How to Withdraw A Child from South Carolina Public School

You’ve decided to homeschool! This is how to withdraw a child from public school in South Carolina. You are starting an exciting and scary new venture. You want this to be a smooth transition.

5 EASY steps to show you how to withdraw a child from public school in South Carolina. You'll be on your way to transitioning from public school to homeschool.

Here’s 5  easy steps to transition from traditional school to homeschool.

1. Register with an accountability option. We have 3 options in the South Carolina code of laws and about 30 Associations under the 3rd Option. So it seems very confusing. But, you basically have 2 choices–either register your homeschool with school district or with an association.

Most homeschoolers in South Carolina register with an association. If you know anyone who homeschools, you can ask them what their accountability association is. Sometimes it’s easier and quicker to just get the one recommendation. Then, next year you might switch associations, once you know more about what kind of services you might want.

Click here to see the Associations Directory.  You just need to pick one and fill out the application.

Locate and compare all the homeschool associations in South Carolina. Find the one that is right for you!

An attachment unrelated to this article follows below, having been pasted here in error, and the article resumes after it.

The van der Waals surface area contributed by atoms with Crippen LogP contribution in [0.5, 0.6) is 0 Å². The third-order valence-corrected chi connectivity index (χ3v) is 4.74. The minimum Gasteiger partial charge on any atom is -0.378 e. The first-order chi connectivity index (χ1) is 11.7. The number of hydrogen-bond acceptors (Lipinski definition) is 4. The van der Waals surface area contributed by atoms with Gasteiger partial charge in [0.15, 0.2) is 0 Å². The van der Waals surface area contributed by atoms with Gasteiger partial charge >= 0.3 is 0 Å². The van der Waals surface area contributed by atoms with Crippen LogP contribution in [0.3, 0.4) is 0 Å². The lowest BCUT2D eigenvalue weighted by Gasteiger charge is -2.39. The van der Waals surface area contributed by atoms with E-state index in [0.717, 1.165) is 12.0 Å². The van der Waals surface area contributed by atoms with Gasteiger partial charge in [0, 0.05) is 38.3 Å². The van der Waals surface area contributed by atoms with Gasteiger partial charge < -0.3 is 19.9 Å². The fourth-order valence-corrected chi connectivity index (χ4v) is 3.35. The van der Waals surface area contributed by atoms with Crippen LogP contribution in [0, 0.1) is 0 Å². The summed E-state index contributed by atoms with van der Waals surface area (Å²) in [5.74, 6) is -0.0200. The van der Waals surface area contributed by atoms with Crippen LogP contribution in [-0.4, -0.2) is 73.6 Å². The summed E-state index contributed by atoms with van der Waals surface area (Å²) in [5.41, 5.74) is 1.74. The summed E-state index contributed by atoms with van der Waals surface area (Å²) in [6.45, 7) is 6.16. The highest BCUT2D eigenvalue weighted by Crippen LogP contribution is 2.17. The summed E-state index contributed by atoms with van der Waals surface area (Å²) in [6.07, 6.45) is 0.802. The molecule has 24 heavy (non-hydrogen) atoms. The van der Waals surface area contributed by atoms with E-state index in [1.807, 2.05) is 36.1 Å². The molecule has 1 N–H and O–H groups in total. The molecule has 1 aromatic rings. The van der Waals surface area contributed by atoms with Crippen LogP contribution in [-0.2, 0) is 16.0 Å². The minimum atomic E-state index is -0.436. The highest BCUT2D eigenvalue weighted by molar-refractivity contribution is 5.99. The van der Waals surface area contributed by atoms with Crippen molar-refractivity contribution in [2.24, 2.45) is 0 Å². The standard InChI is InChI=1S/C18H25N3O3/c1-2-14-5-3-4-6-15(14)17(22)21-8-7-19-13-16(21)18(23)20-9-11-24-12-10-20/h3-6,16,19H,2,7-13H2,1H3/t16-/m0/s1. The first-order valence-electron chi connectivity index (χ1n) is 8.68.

2. Get Documents in order–contact the previous school. The association will issue you a membership letter. Keep that letter for your permanent records. You can make a copy of the membership letter so the school can see you are officially registered as a homeschool now. The school is not supposed to just take your word for it. They usually require some verification letter from the association before they will withdraw your student from their enrollment.

Most associations will provide a withdraw letter that is worded to explain the homeschool law to the school official. Some associations will email or fax the withdraw letter to the school’s attendance office for you. But, you are the homeschool official. You can take that letter to the school when you return their books and materials. You can request any grade reports and permanent records that they would normally send to the next school.

Most importantly, you’re just trying to verify that the school has withdrawn your child from their compulsory attendance. Click here to read more about the important documents you might need from your association.


3. Find curriculum (or not). Curriculum is a useful guide to help you as you transition to homeschooling. I highly recommend starting with some free ones, as you settle into your groove. Homeschooling is not school at home–it’s an individualized and personalized approach to education. There’s no curriculum that knows your child better than you do. Aim to cover the 5 basic subjects listed in the law: Reading/Writing, Science, Social Studies and Math. Add on anything else you’d like to include: Music, Art, PE, world languages and more!